World Journal of Laparoscopic Surgery

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VOLUME 15 , ISSUE 3 ( September-December, 2022 ) > List of Articles

Original Article

The Anatomical Variations of Rouviere's Sulcus Observed during Laparoscopic Cholecystectomy in Egyptian Patients

Bahaa M El Wakeel, Wessam Mostafa Abdellatif, Ashraf Anas Zytoon, Nashwa Ghanem, Mohammed M Mogahed

Keywords : Laparoscopic cholecystectomy, Liver cirrhosis, Rouviere's sulcus

Citation Information : Wakeel BM, Abdellatif WM, Zytoon AA, Ghanem N, Mogahed MM. The Anatomical Variations of Rouviere's Sulcus Observed during Laparoscopic Cholecystectomy in Egyptian Patients. World J Lap Surg 2022; 15 (3):202-206.

DOI: 10.5005/jp-journals-10033-1527

License: CC BY-NC 4.0

Published Online: 08-12-2022

Copyright Statement:  Copyright © 2022; Jaypee Brothers Medical Publishers (P) Ltd.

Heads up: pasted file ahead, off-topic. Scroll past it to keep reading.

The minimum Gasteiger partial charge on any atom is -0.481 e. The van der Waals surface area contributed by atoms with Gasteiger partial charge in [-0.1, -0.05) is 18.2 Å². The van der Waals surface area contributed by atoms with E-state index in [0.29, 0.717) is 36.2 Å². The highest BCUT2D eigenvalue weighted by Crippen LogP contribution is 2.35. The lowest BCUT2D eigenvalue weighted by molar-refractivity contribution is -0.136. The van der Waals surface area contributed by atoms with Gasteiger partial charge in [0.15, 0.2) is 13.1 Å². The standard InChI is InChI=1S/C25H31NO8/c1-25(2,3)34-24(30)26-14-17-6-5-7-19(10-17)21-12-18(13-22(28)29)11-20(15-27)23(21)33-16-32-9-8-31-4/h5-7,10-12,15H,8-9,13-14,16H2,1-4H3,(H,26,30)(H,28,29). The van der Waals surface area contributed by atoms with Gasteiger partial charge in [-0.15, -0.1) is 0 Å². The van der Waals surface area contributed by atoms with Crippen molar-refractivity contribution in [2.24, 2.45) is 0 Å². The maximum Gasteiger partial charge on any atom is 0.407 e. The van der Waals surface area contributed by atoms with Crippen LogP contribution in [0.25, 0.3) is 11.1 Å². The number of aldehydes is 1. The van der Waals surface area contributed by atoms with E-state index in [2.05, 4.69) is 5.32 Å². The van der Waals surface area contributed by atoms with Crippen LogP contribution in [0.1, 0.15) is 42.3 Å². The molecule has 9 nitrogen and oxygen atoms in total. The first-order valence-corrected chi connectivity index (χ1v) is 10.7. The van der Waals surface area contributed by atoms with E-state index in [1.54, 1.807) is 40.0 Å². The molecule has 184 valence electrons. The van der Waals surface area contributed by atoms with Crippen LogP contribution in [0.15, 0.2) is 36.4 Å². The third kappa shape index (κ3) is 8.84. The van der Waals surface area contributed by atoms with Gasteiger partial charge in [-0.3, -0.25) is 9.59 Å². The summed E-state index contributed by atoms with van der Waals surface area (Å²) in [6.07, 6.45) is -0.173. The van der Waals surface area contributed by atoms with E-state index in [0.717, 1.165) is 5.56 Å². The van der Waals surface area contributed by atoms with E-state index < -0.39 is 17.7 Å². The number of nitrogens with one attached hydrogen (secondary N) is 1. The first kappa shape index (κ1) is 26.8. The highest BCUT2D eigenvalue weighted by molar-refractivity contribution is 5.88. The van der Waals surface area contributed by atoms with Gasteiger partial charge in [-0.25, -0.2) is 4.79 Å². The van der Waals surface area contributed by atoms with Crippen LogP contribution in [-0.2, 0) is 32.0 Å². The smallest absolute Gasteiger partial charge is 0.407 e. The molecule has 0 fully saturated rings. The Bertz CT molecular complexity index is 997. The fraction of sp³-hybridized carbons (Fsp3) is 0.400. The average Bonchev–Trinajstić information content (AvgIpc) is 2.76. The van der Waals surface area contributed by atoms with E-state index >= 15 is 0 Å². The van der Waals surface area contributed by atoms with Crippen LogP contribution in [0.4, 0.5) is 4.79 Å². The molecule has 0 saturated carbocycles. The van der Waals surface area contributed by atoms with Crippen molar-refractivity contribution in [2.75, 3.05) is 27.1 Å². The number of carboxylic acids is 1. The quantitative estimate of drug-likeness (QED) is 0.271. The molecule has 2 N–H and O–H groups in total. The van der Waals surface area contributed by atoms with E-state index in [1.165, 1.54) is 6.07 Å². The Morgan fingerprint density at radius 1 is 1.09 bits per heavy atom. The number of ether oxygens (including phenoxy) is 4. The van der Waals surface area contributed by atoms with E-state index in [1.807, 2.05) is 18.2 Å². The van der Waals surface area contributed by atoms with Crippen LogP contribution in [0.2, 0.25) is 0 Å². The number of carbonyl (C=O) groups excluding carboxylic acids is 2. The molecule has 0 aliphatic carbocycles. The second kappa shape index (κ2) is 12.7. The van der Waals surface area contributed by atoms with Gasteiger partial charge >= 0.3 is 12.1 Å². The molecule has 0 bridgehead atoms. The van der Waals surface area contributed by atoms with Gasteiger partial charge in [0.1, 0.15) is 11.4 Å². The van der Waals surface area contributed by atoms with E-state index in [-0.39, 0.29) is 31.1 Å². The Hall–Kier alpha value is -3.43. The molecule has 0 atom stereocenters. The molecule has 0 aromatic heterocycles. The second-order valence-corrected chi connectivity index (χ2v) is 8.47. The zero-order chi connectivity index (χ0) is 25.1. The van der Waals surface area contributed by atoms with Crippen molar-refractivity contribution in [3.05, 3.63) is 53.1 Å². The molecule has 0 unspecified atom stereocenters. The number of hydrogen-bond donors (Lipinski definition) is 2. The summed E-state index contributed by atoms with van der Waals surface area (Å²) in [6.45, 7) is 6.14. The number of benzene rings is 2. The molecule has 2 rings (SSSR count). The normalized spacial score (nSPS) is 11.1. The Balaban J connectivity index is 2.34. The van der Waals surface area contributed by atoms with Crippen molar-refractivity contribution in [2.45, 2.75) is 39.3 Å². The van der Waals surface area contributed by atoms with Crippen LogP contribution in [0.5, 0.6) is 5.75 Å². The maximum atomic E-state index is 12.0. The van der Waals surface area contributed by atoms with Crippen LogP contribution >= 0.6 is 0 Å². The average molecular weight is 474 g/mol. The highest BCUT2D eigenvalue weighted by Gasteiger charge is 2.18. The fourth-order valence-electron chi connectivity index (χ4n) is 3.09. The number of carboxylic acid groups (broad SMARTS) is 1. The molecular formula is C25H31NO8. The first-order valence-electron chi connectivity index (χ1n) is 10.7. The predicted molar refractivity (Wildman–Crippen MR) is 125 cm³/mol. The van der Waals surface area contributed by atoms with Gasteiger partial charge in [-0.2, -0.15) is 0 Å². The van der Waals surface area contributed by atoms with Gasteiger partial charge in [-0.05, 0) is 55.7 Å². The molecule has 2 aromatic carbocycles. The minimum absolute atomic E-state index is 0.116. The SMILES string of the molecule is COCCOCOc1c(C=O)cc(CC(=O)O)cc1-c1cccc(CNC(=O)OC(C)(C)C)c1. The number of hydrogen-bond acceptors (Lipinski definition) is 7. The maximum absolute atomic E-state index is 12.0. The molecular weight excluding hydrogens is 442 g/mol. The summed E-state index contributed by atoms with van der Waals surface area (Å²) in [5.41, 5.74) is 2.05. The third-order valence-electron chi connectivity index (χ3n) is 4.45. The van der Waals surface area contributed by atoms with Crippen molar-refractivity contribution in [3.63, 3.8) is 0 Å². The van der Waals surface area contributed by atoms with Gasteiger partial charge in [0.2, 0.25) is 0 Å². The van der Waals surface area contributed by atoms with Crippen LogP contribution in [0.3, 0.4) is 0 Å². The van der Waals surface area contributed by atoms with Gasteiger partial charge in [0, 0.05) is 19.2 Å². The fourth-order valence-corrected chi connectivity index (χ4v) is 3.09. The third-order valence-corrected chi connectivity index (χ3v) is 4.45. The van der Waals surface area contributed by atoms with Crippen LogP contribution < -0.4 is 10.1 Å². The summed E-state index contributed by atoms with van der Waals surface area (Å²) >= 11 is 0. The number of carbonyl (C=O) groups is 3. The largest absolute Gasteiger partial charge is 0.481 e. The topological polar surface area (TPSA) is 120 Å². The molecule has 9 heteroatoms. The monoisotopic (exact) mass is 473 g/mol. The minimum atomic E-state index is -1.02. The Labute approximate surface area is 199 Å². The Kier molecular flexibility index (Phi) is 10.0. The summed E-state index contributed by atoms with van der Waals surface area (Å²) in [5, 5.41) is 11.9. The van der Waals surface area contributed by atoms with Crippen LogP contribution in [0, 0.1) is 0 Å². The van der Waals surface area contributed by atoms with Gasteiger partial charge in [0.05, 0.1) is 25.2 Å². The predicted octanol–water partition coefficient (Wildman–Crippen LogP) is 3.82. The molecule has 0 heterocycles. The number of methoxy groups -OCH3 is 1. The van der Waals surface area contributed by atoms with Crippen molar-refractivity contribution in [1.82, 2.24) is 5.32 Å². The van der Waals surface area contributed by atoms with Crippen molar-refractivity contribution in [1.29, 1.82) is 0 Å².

Background: Laparoscopic cholecystectomy (LC) became one of the most common operations worldwide. Bile duct injury usually occurs due to a failure to recognize the critical structures in Calot's triangle. A proper knowledge about biliary structures, its anatomicl variations, and identification of various anatomical landmarks is essential to make LC easy and safe. Although Rouviere's sulcus (RS) was initially described by Henri Rouviere in 1924, it is not widely known and not often incorporated in LC. In cirrhotic patients, the incidence of gallstones is higher than in general population. Aim: To determine the frequency and types of RS as seen during LC and to assess the benefits of identifying Rouvier's sulcus as an anatomical landmark in avoidance of bile ducts injury during LC in Egyptian patients. Materials and methods: A prospective study was conducted on 290 patients with gallbladder diseases, 250 non-cirrhotic (group A) and 40 cirrhotic patients (group B) who scheduled for LC at National Hepatology and Tropical Medicine Research Institute (NHTMRI), Cairo, Egypt, in a period of 30 months. Results: Among group A, RS was clearly identified as a deep sulcus in 190 patients (76%), in 40 patients (16%), RS was identified as a scar, while it was absent in the remaining 20 patients (8%). Among group B, RS was clearly identified as a deep sulcus in 9 patients (22.5%), in 11 patients (27.5%), RS was identified as a scar, while it was absent in the remaining 20 patients (50%). Conclusion: Identification of RS provides an easy landmark for starting dissection of Calot's triangle for safe LC as it facilitates the identification of the biliary and vascular structures and minimizes iatrogenic biliary injuries. Identification of RS may not be easy in liver cirrhosis and need careful dissection of vascular and biliary structures.

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